Oxycodone abuse and physical responses Physical effects of oxycodone abuse vary among users based upon unique and individual genetic makeup, length of addiction, frequency of use, and amount used. Check out the infographic above to get a better idea of what oxycodone can do to different organs and organ systems in your body. Then, join […]
Oxycodone is an opiate used to relieve moderate to severe pain. It works by changing the way the brain and nervous system respond to pain. More on oxycodone here.
OxyContin contains oxycodone, but includes a time-release mechanism so that the pain-killing effect lasts longer (meaning the drug does not have to be taken as often). But do oxycodone and OxyContin differ in other ways, also? We review here.
Oxycodone stays in your system and can be detected in drug tests up to four (4) days after use. More on drug testing norms for oxycodone here.
Oxycodone withdrawal symptoms include increased heart rate, increased breath rate, loss of appetite, nausea and gastrointestinal symptoms. More on what to expect during the course of oxyocodone withdrawal here.
To treat oxycodone addiction, you’ll need to address physical dependence and go through withdrawal. But once you’re off oxycodone … how do you stay off it? We review the most common treatments for oxycodone addiction here. Then, we invite your questions at the end.
Help for oxycodone addiction includes detox for withdrawal, physical stabilization, and psychological treatment for underlying issues. Where to get help? More here.
Specific signs indicate a person is addicted to oxycodone. Increased tolerance, withdrawal symptoms, and obsessive thinking about oxycodone are a few. More signs of oxycodone addiction here.
Oxycodone withdrawal side effects are usually benign but uncomfortable. Flu-like in nature, withdrawal side effects affect the GI-tract and central nervous system as oxycodone leaves the body. More typical side effects of oxycodone withdrawal here.
You stop taking oxycodone by gradually reducing dose amount and frequencies. Find general guidelines and what happens when you stop taking oxycodone here.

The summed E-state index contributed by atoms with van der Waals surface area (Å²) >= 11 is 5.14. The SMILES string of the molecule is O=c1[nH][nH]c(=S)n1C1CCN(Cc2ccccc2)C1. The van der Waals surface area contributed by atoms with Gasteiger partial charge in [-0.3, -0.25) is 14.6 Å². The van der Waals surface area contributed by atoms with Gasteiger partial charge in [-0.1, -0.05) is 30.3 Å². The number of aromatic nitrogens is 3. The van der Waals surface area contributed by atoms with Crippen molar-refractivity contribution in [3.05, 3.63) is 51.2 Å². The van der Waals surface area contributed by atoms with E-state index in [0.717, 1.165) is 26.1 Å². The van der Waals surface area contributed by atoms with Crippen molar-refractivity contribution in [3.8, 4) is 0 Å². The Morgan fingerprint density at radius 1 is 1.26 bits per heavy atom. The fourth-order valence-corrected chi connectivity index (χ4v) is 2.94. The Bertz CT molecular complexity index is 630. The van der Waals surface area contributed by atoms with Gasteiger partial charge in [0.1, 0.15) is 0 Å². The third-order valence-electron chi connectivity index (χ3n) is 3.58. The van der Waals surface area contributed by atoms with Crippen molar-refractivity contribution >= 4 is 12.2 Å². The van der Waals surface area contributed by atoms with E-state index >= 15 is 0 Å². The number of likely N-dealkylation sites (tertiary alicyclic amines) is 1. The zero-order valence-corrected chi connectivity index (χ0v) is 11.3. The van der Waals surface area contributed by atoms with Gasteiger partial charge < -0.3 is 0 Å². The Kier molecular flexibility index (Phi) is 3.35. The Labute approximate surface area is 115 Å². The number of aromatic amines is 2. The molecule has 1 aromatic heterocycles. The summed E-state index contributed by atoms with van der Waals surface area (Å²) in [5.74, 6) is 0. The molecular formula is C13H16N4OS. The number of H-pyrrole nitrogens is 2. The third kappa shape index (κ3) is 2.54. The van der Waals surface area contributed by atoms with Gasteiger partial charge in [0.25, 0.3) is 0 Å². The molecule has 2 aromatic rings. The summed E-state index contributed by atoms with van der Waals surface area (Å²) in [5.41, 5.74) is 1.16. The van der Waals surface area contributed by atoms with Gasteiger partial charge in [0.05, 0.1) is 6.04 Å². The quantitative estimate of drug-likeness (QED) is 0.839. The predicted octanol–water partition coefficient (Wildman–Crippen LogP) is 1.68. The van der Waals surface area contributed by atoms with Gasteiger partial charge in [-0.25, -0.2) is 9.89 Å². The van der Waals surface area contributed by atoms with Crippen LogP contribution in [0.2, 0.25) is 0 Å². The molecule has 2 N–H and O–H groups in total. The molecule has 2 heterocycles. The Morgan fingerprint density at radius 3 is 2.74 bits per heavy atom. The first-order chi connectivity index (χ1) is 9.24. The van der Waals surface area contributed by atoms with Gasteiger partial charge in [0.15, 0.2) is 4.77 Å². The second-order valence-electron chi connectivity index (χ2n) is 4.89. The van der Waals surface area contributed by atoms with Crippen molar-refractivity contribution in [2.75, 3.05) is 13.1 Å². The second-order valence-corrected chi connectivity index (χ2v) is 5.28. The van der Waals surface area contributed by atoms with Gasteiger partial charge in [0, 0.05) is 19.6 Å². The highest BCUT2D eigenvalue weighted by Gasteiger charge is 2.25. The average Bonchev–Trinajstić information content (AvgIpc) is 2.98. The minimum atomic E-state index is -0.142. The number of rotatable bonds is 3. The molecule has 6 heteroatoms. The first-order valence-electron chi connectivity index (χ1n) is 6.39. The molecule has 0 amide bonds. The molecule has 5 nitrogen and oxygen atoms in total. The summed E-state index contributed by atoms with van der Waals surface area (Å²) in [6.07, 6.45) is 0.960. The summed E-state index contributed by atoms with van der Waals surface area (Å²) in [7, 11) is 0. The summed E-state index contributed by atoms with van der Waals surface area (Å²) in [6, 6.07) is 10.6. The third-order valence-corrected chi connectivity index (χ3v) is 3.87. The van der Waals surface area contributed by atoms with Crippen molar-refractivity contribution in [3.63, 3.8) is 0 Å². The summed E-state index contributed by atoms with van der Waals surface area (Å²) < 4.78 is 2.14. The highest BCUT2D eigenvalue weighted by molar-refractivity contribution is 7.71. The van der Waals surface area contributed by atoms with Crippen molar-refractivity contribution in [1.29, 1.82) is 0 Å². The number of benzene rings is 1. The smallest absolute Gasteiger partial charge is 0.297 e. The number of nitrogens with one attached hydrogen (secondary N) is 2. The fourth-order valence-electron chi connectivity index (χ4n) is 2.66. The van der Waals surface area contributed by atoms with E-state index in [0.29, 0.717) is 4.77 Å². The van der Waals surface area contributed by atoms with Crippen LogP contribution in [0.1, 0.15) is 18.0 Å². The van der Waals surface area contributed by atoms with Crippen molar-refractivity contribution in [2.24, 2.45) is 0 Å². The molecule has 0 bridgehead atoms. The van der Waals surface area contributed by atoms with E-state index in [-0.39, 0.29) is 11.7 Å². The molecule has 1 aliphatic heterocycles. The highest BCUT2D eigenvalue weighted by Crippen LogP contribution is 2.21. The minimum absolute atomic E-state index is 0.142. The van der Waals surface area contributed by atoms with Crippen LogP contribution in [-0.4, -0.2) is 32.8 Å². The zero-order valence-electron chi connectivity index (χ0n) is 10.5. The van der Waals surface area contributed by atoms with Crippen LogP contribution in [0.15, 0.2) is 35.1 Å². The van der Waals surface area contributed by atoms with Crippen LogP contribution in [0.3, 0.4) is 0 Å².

What is oxycodone?
Oxycodone is a semi-synthetic opioid, a white, odorless crystalline powder. It’s synthesized from the opiate alkaloid thebaine, which is derived from the poppy plant. It is available as a medication in immediate release and controlled release pills of 10 mg, 15 mg, 20 mg, 30 mg, 40 mg, 60 mg, and 80 mg. Oxycodone can be found under the trade names Roxicodone, OxyContin, Oxecta, OxyIR, and Endone.
Why do people use oxycodone?
As a narcotic analgesic, this medication usually prescribed for moderate to severe pain relief. In fact, managing moderate to moderately severe acute or chronic pain is the main medical purpose for using oxycodone. If taken as prescribed by doctors, oxycodone can significantly improve the quality of life for patients suffering a range of types of pain.
However, some individuals abuse oxycodone recreationally because it triggers a “high”, or euphoric effect, triggered by psychoactive effects in the central nervous system. Depressed people and patients who suffer from anxiety find it very appealing since it lifts up mood, has a slight euphoric effect and lessens anxiety. People suffering from insomnia abuse this medication in order to produce drowsiness and fall asleep easily. Regardless, recreational use of this drug is hazardous and harmful.
Individuals who use or abuse oxycodone can administer it in the following ways:
- crushing and snorting
- epidural injection
- intramuscular injection
- subcutaneous injection
- transdermally (delivered across the skin)
If used for a short period in time, the effects of oxycodone are generally positive. The users prescribed with oxycodone feel relaxed and relieved of pain. However, those feelings are also the main reason why some people get “hooked” on oxycodone.
Oxycodone can produce side effects that counterbalance its positive properties. Negative effects range from nausea and constipation, to respiratory difficulties and in some cases severe rashes, allergic reactions, swelling of tongue and throat have been noted. Additionally, long term oxycodone users can face health problems such as:
- liver and kidney damage
- loss of appetite
- physical dependence
- respiratory distress
- seizures (convulsions)
- severe headaches
- tolerance to the drug
Is oxycodone addictive?
Oxycodone has a moderate to high dependence liability. Just like other opioids and opiates, the continuous use of oxycodone can result increased tolerance to its effects. When tolerant, you have to keep increasing dosage amounts or frequency of use in order to achieve the same initial therapeutic effects as first use. Still, dependence to oxycodone can be both physical and psychological. Users can become addicted to oxycodone, when obtaining and using the drug becomes the most important thing in their live. Caught in a cycle of physical need and craving, addicts will use all means possible to keep themselves supplied with oxycodone and to prevent withdrawal. But help is available through structured oxycodone addiction treatment and dedication to recovery.
Learn more about oxycodone, here: